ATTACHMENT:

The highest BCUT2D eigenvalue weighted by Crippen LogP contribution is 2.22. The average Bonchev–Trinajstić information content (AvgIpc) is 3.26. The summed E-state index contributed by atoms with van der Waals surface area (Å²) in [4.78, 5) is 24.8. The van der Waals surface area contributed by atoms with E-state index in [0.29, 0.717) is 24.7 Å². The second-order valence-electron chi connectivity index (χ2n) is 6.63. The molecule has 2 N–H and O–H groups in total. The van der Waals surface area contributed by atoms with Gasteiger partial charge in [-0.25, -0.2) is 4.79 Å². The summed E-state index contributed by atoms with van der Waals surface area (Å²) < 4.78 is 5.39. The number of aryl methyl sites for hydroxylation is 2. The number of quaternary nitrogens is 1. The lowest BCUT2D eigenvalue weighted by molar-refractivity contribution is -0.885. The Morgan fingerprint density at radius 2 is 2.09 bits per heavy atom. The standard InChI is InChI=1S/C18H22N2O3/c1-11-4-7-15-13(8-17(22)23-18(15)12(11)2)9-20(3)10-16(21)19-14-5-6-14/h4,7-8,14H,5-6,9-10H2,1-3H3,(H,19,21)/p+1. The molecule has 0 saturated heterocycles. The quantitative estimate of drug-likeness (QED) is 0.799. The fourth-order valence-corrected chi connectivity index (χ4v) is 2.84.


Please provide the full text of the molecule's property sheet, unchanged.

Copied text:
The highest BCUT2D eigenvalue weighted by Crippen LogP contribution is 2.22. The average Bonchev–Trinajstić information content (AvgIpc) is 3.26. The summed E-state index contributed by atoms with van der Waals surface area (Å²) in [4.78, 5) is 24.8. The van der Waals surface area contributed by atoms with E-state index in [0.29, 0.717) is 24.7 Å². The second-order valence-electron chi connectivity index (χ2n) is 6.63. The molecule has 2 N–H and O–H groups in total. The van der Waals surface area contributed by atoms with Gasteiger partial charge in [-0.25, -0.2) is 4.79 Å². The summed E-state index contributed by atoms with van der Waals surface area (Å²) < 4.78 is 5.39. The number of aryl methyl sites for hydroxylation is 2. The number of quaternary nitrogens is 1. The lowest BCUT2D eigenvalue weighted by molar-refractivity contribution is -0.885. The Morgan fingerprint density at radius 2 is 2.09 bits per heavy atom. The standard InChI is InChI=1S/C18H22N2O3/c1-11-4-7-15-13(8-17(22)23-18(15)12(11)2)9-20(3)10-16(21)19-14-5-6-14/h4,7-8,14H,5-6,9-10H2,1-3H3,(H,19,21)/p+1. The molecule has 0 saturated heterocycles. The quantitative estimate of drug-likeness (QED) is 0.799. The fourth-order valence-corrected chi connectivity index (χ4v) is 2.84.